Insurance costs will rise unless emissions cut, says Green Party

By Michael O’Farrell, Political Reporter FAILURE to drastically reduce Ireland’s environmental emissions will result in increased insurance costs to the public and industry, the Green Party warned yesterday.

Speaking at a press conference to outline the positive environmental and economic implications of a carbon tax, party leader Trevor Sargent said insurance hikes would be inevitable as flooding and weather changes cause increasing damage.

“The Government and the Irish people will face further massive insurance hikes that will come with the floods and weather changes predicted by the Environmental Protection Agency.

“The State faces a massive bill for our continued breach of the Kyoto agreement, either from the direct fines for our excess emissions or through the cost of buying into the flexible mechanisms which are allowed for in the agreement,” he said.

The Green Party yesterday insisted that carbon taxes should be seen as a positive development, which would provide revenue for developing alternative energy resources.

Carbon taxes proposed by Finance Minister Charlie McCreevy are being strenuously opposed by businesses, which have launched a substantial lobbying campaign against any environmental taxes.

However, if Ireland does not succeed in reducing its emissions, tax payers will have to foot hefty fines. Under the Kyoto Protocol Ireland must reduce carbon dioxide levels by 15m tonnes before 2012 or face up to €5 million in fines.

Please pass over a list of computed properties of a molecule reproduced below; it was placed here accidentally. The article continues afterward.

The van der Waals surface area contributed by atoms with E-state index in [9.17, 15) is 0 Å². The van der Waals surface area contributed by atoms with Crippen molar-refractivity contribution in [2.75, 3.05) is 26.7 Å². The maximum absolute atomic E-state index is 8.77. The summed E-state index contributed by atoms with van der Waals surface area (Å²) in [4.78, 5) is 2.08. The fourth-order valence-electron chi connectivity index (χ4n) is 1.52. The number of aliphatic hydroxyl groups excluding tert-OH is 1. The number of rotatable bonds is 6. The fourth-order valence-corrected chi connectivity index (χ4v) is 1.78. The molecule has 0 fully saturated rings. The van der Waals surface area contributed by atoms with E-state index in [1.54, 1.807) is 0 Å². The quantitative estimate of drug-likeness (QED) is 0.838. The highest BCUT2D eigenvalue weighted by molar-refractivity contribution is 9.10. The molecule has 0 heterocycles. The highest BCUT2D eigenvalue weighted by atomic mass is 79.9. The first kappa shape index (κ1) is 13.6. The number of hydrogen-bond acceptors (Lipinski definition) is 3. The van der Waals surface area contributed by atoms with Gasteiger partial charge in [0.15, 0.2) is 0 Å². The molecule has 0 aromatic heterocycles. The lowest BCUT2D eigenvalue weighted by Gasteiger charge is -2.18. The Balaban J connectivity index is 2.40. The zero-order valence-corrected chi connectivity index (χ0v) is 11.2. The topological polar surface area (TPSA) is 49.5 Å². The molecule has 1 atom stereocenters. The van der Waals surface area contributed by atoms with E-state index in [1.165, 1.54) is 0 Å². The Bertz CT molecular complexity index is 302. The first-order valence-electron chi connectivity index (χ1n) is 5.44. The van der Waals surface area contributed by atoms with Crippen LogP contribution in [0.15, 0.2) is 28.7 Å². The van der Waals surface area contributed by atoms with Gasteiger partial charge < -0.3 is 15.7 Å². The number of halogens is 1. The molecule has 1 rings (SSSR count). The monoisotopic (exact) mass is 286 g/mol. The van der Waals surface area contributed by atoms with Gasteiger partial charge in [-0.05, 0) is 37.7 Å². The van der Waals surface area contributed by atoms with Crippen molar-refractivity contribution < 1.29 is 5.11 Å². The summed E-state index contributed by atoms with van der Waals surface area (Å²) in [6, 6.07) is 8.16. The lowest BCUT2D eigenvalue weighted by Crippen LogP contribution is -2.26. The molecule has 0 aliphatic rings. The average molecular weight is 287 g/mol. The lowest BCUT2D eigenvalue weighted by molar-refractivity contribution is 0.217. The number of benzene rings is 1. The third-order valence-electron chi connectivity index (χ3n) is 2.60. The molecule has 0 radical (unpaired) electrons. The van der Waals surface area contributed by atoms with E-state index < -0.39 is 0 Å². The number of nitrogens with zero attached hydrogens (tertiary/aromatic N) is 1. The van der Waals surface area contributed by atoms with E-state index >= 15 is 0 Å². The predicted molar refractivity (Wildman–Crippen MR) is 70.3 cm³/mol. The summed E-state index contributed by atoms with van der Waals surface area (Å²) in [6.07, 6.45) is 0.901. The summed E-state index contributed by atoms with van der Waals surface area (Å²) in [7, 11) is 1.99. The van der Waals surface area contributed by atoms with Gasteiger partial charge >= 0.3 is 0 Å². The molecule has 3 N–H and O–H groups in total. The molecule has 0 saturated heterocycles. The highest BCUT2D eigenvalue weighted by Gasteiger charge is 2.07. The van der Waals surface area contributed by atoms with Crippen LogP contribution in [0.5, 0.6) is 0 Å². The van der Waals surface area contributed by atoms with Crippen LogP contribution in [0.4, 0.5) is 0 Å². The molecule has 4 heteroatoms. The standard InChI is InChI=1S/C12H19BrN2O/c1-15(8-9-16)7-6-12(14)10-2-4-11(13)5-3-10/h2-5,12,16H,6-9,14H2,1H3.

According to a recent report from the European Environmental Agency (EEA), Ireland is now the worst environmental emissions performer in Europe, with greenhouse gas emissions exceeding allowable levels.

Far from being reduced, the EEA report found Ireland’s emissions had increased by 24%.

But the Green Party yesterday insisted a renewable energy drive funded by carbon taxes could quickly turn the situation around. Mr Sargent said a renewable energy target of 20% could be achieved by 2010 with 100% of the target achieved by the year 2050.

Green Party energy spokesperson Eamon Ryan said further investment was needed in alternative energy in advance of fossil fuels running out.

“A carbon tax would ensure that we develop our own strategic energy sources in advance of having to do so when fossil fuels run out,” he said.

“Carbon tax revenues will provide the resources to develop alternative energy technology properly and effectively,” Mr Ryan added.

Mr Ryan said a Government commitment to use the revenues from an energy tax to reduce labour taxes and VAT, the lobbying efforts against environmental taxes would cease.

The Department of Finance estimates that if the Cabinet sanctions the proposed carbon taxes, €1bn could be raised by 2008 with €160 million of this coming from household bills.

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